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-   -   Nikkor 300mm F4.5 on XL2 (https://www.dvinfo.net/forum/canon-xl-gl-series-dv-camcorders/127799-nikkor-300mm-f4-5-xl2.html)

Martin Catt August 10th, 2008 11:11 PM

Nikkor 300mm F4.5 on XL2
 
3 Attachment(s)
Picked up a used Nikon-to-XL2 adapter through the forum last week, and just got through downloading the first video using a 300mm Nikkor lens. Using the 7.2 multiplication factor, this translates roughly to a 2700mm lens in the 35mm world. I have an ongoing project documenting the wildlife and changes at a pond just down the street, been going out regularly for about a year now. A floating raft of water weeds forms about this time of year in the middle. I've waded out with the XL2 to cover the action on the weeds, but the critters all run when I get close enough for the 20x zoom. The 300mm should let me stay on the shore and spy on the party in the weeds.

These initial frames are of dragonflies, shot from about ten yards away. No cropping, full frame shown. With that much magnification, you can't really follow them. Dragonflies are territorial, though, and have a regular "station" they return to after chasing off any intruders. All you have to do is focus in on their station and wait for them to come back. Hardest part is keeping the camera still. Even on a heavy tripod, wind shake is a problem.

Gotta love that prime Nikon glass.

Martin

Tony Davies-Patrick August 11th, 2008 03:21 AM

You are probably going to get better results for your insect and small pond photography subjects such as frogs etc (and easier to keep steady and work with) using a shorter Nikkor lens such as the Nikon Nikkor 180mm f/2.8 ED-IF or the 200mm f/2 ED-IF or 200mm f/4 (all are pin-sharp optics, with the 180mm and 200mm f/4 being fairly cheap).

The 300mm, 500mm, 600mm, 800mm lenses are generally better for larger subjects such as birds and mammals at a greater distance. The shorter leses such the Nikkor 135mm, 180mm, and 200mm still provide extreme telephoto with the .7X factor, but with a slightly shorter working distance and less vibration.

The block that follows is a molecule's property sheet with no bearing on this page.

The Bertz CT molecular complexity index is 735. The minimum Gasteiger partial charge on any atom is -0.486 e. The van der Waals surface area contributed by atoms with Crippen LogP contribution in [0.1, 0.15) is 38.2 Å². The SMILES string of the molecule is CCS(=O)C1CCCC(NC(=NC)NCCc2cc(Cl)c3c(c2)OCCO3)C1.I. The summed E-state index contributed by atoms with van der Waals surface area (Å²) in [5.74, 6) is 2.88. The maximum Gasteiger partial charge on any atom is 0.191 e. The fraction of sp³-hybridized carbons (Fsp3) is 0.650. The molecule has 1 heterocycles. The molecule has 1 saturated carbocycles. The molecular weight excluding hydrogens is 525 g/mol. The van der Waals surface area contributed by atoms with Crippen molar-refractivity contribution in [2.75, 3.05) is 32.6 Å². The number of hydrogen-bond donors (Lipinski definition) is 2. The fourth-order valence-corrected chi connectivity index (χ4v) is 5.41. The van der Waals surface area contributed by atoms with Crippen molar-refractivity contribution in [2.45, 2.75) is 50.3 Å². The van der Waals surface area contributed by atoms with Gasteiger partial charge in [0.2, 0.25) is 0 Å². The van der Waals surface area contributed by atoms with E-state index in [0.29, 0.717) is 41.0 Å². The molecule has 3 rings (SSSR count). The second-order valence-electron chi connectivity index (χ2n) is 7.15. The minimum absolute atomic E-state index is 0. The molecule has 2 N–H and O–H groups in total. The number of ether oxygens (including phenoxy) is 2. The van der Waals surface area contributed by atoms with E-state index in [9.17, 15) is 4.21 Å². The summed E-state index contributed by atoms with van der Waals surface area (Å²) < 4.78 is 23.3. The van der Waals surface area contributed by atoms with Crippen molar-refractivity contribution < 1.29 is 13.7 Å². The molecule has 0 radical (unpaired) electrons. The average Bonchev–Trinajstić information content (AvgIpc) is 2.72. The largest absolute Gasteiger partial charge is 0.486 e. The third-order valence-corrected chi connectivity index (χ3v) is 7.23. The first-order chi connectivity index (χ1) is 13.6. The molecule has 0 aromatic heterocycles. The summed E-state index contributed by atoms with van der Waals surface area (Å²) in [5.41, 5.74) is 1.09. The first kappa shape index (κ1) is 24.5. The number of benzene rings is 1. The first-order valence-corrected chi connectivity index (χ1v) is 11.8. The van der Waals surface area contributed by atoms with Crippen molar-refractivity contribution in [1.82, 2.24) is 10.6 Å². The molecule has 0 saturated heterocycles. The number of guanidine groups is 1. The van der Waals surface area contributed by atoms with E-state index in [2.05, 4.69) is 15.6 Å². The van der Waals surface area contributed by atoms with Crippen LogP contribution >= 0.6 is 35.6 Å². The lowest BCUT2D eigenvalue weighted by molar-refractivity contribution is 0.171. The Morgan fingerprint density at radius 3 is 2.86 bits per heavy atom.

An even better lens would be one of the Macro lenses such as the Nikkor 100mm Micro or Nikkor 200mm F/4 Micro.

Bob Thompson August 11th, 2008 07:18 AM

2 Attachment(s)
I agree with all Tony has said but if you are prepared to wait at a spot you see the dragonflies frequenting it is possible to get shots like as attached. You will need a very heavy tripod. These were shot using a Canon 300mm T2.8 FD lens with a diopter attached to the front of the lens, so I could focus close enough.

Bob

Martin Catt August 11th, 2008 05:07 PM

Of course the 300mm is overkill -- it was the only Nikon-mount lens I had handy. This was a "shoot with what you've got" session. The good news is that I was quite happy with the results. The dragonflies don't care how close you get (as long as it's not less than four feet). The turtles, however, leave the log for the water if you get within fifty feet, plus the migrating wild ducks that drop in during the fall bolt if they even see a person within 100 yards. The 300mm is just another club in the golf bag, so to speak.

The hunt is on for a good 200mm, along with some shorter lenses to cover other situations. Compared to EF lenses and the price of an EF/XL2 adapter, Nikon glass is a bargain, plus I want manual, mechanically-linked focus.

Martin

Gabriel Berube August 11th, 2008 06:10 PM

Hey Martin,

I'm no expert on the matter, but have you considered getting a good 70-200mm zoom lens with a constant f/2.8? Considering what you'd like to do, it would provide quite a versatile solution instead of a fixed focal length without sacrificing too much aperture (depending on the lens you'd be getting). Sigma makes one, but the Nikkor 80-200mm f/2.8 is sharper and better overall.